What’s particularly exciting is that this new crop of widely diverse authors is commanding an unprecedented degree of attention, heretofore rarely seen in a genre oft-neglected by reviewers and mainstream media. Back in the 1970s and 1980s, when mass market paperbacks flourished and romance accounted for a huge portion of sales and profits, any attention beyond the then-overwhelmingly white romance reading community, and publications like Romantic Times, was rare. Now, though the basic enemy to frenemy to friend to lover to happy ending plot formula hasn’t changed, romance novels are finally getting some R-E-S-P-E-C-T.
At the vanguard of this remarkable revival is Jasmine Guillory, lawyer by day and bestselling author by night. Whether it’s because of her Wellesley College and Stanford Law School pedigree, or simply because she writes great books, she is commanding some serious attention. Not only do her characters span a range of color and ethnicities, she brilliantly negotiates the consent and boundaries issues that were egregiously missing from earlier “bodice rippers.” Her January 2018 debut, The Wedding Date, smashed onto bestseller lists and won praise from the likes of The Washington Post, the Associated Press and NPR. Yes, NPR! Her second book, The Proposal, won her a feature in The Atlantic, another rave review on NPR, and the attention of Reese Witherspoon, who made it the February 2019 pick for her book club. While her publisher (Berkley) readies her third, The Wedding Party, for July 2019 publication, this “it author” of the moment just signed a new four-book contract with them.
Also making headlines is Uzma Jalaluddin whose novel, Ayesha At Last, a present-day retelling of Pride and Prejudice set in a Muslim community in Toronto, was optioned by Pascal Pictures. According to the announcement by Mike Fleming in Deadline, the novel was shopped around Hollywood as interest swelled in Crazy Rich Asians, and, as Fleming notes, “it was helped by an appetite to tell a fun story focused on historically underrepresented characters.”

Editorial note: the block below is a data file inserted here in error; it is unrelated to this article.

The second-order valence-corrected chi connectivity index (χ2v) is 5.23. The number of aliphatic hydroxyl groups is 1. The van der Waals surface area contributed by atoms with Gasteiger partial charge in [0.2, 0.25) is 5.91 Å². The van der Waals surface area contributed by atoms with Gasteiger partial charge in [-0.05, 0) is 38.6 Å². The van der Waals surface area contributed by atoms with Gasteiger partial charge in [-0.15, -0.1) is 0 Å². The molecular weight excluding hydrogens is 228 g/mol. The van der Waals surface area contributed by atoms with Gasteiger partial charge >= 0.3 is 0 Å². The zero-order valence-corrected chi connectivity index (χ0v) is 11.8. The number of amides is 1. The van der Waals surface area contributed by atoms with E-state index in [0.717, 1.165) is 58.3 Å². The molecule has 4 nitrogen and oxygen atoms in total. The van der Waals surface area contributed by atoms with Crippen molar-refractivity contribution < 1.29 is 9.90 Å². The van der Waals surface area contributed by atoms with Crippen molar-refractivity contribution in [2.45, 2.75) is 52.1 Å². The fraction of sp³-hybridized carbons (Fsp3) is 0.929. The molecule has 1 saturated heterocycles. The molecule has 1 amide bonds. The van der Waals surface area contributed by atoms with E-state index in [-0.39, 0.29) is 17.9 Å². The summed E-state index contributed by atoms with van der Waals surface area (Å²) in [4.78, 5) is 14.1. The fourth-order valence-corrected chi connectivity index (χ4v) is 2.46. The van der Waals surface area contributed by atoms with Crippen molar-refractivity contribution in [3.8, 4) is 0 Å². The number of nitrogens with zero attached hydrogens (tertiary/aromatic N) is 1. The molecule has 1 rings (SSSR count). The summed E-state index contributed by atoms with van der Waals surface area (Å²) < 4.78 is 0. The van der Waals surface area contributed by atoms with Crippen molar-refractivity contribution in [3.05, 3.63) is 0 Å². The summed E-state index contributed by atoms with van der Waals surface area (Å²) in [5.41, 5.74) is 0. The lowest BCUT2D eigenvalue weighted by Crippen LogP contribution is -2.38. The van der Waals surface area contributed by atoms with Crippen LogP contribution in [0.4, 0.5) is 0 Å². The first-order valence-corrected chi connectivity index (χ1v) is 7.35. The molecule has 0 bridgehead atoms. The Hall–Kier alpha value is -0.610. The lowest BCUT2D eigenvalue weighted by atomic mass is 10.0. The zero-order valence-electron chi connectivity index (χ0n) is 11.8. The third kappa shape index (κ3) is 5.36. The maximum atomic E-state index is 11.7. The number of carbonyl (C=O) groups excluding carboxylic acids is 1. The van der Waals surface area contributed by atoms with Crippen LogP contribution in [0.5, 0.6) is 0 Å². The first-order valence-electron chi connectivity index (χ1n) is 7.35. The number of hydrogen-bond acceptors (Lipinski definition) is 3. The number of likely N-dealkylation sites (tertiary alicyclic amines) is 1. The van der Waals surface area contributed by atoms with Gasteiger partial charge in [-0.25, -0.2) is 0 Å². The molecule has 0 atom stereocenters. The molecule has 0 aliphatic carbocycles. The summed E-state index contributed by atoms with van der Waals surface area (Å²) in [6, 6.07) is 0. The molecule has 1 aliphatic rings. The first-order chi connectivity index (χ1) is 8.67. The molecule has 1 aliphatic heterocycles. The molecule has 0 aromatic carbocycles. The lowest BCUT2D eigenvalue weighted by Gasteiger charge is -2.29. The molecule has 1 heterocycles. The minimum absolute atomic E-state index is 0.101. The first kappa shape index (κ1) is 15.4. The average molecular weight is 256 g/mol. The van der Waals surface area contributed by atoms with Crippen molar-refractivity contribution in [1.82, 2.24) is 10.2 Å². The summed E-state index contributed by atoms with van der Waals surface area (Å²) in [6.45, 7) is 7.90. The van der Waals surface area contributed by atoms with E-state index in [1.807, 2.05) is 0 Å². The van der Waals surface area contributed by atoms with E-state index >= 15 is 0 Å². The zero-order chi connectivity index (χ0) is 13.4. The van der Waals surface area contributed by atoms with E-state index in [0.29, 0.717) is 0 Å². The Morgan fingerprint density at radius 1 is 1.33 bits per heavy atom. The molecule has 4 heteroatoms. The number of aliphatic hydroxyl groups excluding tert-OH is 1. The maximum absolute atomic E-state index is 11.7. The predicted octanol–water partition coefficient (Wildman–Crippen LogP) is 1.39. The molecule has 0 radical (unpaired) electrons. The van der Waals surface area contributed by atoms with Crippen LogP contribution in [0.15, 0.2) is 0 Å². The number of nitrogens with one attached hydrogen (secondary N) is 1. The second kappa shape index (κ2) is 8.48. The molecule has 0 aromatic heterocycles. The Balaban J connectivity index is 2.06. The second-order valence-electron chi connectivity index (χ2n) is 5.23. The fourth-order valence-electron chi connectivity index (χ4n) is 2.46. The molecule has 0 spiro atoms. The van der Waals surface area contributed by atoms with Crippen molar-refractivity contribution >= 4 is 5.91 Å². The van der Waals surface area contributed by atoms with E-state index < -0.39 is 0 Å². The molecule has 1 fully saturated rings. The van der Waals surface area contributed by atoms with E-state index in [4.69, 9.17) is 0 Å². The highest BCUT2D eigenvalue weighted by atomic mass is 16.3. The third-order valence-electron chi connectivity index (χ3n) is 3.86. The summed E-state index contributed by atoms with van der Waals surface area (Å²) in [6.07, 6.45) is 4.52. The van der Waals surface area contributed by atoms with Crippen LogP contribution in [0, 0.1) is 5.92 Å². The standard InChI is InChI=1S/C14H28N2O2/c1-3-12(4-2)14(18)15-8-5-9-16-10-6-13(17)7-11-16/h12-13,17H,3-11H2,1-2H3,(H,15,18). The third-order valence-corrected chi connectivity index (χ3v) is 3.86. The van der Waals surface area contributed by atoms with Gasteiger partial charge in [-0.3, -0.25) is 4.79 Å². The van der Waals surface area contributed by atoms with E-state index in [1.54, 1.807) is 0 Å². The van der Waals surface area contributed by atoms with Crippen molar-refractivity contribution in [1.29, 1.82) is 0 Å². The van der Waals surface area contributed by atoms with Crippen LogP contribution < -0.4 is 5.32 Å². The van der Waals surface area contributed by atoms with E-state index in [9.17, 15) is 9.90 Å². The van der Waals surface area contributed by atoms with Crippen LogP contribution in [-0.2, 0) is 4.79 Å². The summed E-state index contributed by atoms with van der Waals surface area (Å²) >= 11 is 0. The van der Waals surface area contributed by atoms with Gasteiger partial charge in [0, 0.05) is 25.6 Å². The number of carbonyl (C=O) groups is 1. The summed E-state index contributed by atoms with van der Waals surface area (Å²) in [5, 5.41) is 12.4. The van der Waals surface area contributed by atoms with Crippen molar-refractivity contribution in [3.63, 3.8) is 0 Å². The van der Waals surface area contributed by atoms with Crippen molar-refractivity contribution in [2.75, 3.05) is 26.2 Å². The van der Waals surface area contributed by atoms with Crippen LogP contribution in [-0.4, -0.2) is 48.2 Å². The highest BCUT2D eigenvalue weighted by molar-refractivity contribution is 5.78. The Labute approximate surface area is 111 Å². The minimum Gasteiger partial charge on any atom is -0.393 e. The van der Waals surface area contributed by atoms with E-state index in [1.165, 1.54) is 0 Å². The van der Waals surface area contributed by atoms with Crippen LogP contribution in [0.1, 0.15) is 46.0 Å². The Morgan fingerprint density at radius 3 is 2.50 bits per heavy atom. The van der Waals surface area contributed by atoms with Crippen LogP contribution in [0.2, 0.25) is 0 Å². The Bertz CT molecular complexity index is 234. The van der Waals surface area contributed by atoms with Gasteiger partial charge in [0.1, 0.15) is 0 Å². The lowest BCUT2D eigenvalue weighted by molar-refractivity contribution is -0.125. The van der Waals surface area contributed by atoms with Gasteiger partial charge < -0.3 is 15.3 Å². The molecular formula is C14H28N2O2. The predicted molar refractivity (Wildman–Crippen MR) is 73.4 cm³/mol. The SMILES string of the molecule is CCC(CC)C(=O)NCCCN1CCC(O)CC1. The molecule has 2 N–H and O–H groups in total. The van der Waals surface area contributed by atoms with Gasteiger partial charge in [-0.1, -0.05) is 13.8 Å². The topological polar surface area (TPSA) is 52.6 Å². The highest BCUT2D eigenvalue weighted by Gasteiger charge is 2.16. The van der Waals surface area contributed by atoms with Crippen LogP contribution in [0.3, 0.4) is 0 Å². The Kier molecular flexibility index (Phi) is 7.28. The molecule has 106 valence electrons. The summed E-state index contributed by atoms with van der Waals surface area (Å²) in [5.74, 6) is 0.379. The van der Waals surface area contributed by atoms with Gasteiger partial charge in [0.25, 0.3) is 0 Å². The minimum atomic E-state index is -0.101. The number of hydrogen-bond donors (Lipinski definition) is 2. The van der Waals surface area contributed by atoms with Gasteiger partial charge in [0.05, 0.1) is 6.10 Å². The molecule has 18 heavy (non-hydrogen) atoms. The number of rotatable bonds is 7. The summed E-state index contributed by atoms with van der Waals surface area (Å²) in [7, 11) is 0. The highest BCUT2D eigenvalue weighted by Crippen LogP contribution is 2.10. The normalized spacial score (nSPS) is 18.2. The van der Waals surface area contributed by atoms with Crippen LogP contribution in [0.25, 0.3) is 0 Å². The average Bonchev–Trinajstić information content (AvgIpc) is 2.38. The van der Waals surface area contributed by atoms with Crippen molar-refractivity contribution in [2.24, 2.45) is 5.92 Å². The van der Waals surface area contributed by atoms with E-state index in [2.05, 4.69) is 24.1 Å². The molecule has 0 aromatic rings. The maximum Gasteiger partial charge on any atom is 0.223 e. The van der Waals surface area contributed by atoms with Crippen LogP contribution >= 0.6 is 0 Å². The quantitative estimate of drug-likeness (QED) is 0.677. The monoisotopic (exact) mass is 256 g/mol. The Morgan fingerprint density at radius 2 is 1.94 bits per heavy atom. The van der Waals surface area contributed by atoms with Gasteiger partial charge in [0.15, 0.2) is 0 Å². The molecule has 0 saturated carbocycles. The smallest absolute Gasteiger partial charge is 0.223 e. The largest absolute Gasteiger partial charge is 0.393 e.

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Then there’s Helen Hoang, who mines her own experiences living on the autism spectrum for her writing, crafting romance novels that burst at the seams with hope while they enlighten readers about everyone’s capacity to love. Her debut, The Kiss Quotient, earned her a gushy profile in Refinery29 last year.
Camille Perri’s novel, When Katie Met Cassidy, was similarly treated in a Vogue feature in which Michelle Ruiz called it a “delightful, sexy, queer rom-com novel of the summer.” And Kirkus Reviews was smitten with Sonya Lalli’s The Matchmaker’s List, set in an Indian immigrant community. Alexa Martin, the real-life wife of a former NFL football player, launched The Playbook series with Intercepted, which landed on multiple best picks of 2018 lists. Fumbled, the next in the series due in April, is poised to rout the competition as well.
Equally exciting is that romance novels are being seen in places where they never were before. Both Cambridge’s Harvard Book Store, and Washington D.C.’s Politics and Prose, known as serious literary, academic, and political shops, have recently added romance sections. At Politics and Prose, it’s the members of the very diverse romance book club that steers the choice of inventory. And in a New York Times article by Alexandra Alter about the changing face of romance novels, Leah Koch, co-owner of the romance-only bookstore, The Ripped Bodice, in Culver City, California said, “Readers want books that reflect the world they live in, and they won’t settle for a book about a small town where every single person is white.”
Here’s a bit more about the novels mentioned above that you simply must drop everything and start reading!
Featured image: @Cheggy via Twenty20